BPF Performance Tools book

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BPF Performance Tools (book)




New tools developed for this book colored red.


Draft copy


eBook preview first 100 pages

This is the official site for the book BPF Performance Tools: Linux System and Application Observability, published by Addison Wesley (2019). This book can help you get the most out of your systems and applications, helping you improve performance, reduce costs, and solve software issues. Here I'll describe the book, link to related content, and list errata and updates.

The ebook is available on Amazon.com, InformIT (eBook), and Safari here and here. The paper book will be released in December 2019 (see Amazon.com). ISBN-13: 9780136554820.

The Amazon preview of the Kindle book shows the first 100 pages out of this 880 page book.

As an example new tool from the book, readahead.bt provides a new view of file system read ahead performance: the age of read-ahead pages when they are finally referenced, and unused read-ahead pages while tracing:

# readahead.bt
Attaching 5 probes...
^C
Readahead unused pages: 128

Readahead used page age (ms):
@age_ms: 
[1]             2455 |@@@@@@@@@@@@@@@                                     |
[2, 4)          8424 |@@@@@@@@@@@@@@@@@@@@@@@@@@@@@@@@@@@@@@@@@@@@@@@@@@@@|
[4, 8)          4417 |@@@@@@@@@@@@@@@@@@@@@@@@@@@                         |
[8, 16)         7680 |@@@@@@@@@@@@@@@@@@@@@@@@@@@@@@@@@@@@@@@@@@@@@@@     |
[16, 32)        4352 |@@@@@@@@@@@@@@@@@@@@@@@@@@                          |
[32, 64)           0 |                                                    |
[64, 128)          0 |                                                    |
[128, 256)       384 |@@                                                  |

The book covers many of the existing tools as well, for example, tcplife for efficiently logging TCP session details:

# tcplife
PID   COMM   LADDR          LPORT RADDR          RPORT TX_KB RX_KB MS
4169  java   100.1.111.231  40158 100.2.116.192  6001      7    33 3590.91
4169  java   100.1.111.231  56940 100.5.177.31   6101      0     0 2.48
4169  java   100.1.111.231  6001  100.2.176.45   49482     0     0 17.94
4169  java   100.1.111.231  18926 100.5.102.250  6101      0     0 0.90
4169  java   100.1.111.231  44530 100.2.31.140   6001      0     0 2.64
4169  java   100.1.111.231  44406 100.2.8.109    6001     11    28 3982.11
34781 sshd   100.1.111.231  22    100.2.17.121   41566     5     7 2317.30
[...]

The book explains these and over 150 other BPF tools, as well as summarizing over 30 traditional performance analysis tools (top, vmstat, iostat, perf, Ftrace, etc) so that you can use the right tool for the job.

What is BPF?

Berkeley Packet Filter (BPF) is an in-kernel execution engine that processes a virtual instruction set, and has been extended recently (aka eBPF) for providing a safe way to extend kernel functionality. In some ways, eBPF does to the kernel what JavaScript does to websites: it allows all sorts of new applications to be created. BPF is now used for software defined networking, observability (this book), security enforcement, and more. The main front-ends for BPF performance tools are BCC and bpftrace. BPF itself is also becoming a technology name, and no longer an abbreviation.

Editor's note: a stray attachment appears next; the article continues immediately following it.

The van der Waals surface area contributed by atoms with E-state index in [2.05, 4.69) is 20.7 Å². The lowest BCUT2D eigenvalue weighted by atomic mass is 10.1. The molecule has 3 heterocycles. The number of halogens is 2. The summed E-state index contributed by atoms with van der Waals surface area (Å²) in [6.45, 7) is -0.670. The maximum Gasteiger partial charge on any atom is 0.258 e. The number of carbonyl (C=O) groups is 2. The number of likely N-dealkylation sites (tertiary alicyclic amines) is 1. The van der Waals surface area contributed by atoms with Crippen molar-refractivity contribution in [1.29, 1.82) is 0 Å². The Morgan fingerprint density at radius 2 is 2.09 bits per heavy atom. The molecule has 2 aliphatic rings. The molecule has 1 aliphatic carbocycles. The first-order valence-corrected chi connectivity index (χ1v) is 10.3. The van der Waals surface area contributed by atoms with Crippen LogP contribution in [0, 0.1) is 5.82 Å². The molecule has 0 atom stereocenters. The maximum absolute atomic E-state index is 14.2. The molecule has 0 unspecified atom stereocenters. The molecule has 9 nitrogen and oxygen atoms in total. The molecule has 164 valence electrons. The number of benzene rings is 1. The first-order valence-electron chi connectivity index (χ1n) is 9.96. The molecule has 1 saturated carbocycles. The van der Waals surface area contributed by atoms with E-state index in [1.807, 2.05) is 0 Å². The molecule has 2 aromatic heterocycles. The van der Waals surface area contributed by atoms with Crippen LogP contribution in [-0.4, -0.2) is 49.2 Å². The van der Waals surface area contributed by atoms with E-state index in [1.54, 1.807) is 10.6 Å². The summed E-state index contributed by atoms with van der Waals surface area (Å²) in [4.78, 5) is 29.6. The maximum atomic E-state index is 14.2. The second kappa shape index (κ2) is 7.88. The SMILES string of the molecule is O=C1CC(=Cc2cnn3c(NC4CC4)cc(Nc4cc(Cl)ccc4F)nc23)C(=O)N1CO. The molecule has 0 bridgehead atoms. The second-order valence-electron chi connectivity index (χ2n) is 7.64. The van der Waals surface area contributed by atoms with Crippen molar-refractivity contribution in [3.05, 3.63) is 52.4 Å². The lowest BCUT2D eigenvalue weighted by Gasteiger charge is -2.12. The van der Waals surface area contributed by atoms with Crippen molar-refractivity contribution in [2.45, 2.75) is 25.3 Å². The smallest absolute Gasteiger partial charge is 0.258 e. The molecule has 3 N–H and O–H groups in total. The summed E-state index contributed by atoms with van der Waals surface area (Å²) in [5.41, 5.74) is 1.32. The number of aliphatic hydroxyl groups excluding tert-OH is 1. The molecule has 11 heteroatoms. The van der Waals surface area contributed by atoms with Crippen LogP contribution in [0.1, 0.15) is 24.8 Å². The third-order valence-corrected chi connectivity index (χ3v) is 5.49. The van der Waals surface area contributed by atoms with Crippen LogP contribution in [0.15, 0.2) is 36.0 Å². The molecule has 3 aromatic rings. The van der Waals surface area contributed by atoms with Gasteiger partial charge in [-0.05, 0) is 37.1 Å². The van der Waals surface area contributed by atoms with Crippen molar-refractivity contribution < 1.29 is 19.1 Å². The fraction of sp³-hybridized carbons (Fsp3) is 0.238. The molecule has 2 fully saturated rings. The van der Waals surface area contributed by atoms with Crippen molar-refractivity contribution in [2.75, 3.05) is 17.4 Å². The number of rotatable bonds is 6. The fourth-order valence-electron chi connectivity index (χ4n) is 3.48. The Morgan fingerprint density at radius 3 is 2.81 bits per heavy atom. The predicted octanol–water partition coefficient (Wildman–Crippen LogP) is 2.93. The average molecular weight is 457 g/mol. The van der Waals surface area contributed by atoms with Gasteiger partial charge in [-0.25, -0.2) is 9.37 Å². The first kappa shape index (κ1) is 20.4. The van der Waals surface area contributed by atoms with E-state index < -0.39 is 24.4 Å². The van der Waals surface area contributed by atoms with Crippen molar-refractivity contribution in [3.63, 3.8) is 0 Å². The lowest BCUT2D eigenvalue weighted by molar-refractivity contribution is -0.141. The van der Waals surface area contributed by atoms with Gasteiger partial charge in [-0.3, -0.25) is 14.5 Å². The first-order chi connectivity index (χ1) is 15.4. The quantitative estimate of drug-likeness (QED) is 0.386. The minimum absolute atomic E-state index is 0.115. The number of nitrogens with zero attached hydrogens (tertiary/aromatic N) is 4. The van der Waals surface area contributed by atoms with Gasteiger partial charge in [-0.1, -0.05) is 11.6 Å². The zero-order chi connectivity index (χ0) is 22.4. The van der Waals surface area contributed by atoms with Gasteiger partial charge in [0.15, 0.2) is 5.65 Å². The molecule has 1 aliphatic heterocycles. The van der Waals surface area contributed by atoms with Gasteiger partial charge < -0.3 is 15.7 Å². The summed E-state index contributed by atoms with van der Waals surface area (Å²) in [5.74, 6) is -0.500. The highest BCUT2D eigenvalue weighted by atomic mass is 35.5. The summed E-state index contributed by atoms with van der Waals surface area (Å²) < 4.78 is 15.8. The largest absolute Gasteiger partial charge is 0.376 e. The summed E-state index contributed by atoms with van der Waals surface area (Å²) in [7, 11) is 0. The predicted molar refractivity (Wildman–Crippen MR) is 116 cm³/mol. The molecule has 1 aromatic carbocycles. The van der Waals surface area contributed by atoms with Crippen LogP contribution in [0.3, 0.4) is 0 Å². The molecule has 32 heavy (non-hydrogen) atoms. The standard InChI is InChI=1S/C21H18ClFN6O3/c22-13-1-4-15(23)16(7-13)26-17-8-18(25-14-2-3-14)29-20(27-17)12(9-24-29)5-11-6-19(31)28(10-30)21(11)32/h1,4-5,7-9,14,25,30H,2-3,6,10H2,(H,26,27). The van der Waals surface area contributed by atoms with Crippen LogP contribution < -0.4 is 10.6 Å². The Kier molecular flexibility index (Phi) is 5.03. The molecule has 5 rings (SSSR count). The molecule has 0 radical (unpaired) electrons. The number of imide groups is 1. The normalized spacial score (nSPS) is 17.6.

Operating Systems

Extended BPF is a built-in Linux kernel technology, added in parts since 3.18. At least Linux 4.9 is necessary to utilize the tools in this book. All Linux distributions can use the BPF tools (Ubuntu, CentOS, Fedora, Red Hat, etc): although the status of BCC and bpftrace varies for each distribution. Some have packages, others still require a build from source. See the install instructions for BCC and bpftrace.

Other operating systems including BSD (where BPF originated) are not covered in this book. As extended BPF is being ported elsewhere, a future edition of this book may cover more than Linux.

Audience

This book is primarily for engineers, developers, and support staff in enterprise and cloud environments. No programming is required, unless you want to, as you can use this book as either:

This book is also useful for students as a way to learn system internals in an interactive way: you can run and develop tools to examine the workings of the system.

Tools

Over 150 BPF tools are covered in the book, for performance analysis, troubleshooting, and other uses (e.g., security forensics). These tools provide observability for CPUs, memory, disks, file systems, networking, languages, applications, containers, hypervisors, security, and the Linux kernel. To explain how to analyze different languages, three types of execution are studied: compiled, JIT-compiled, and interpreted, using C, Java, and the bash shell as examples. The same approaches can be applied to other languages, and a summary for Node.js, C++, and Golang are included.

To cover all these targets, many new tools needed to be developed for this book. The diagram on the top right shows these new tools colored red. The source to these is included in the book, and can also be found here:

The /originals directory contains an as-is snapshot of the published tools, and /updated contains those tools plus updated versions.

Table of Contents

Related Content

Errata

1st Printing

Digital conversion errors:

Updates

These are updates to BPF, many of which were mentioned in the book as "planned" and have since been implemented.

Thanks to all the reviewers, and to Deirdré Straughan for editing another one of my books!


Last updated: 13-Dec-2019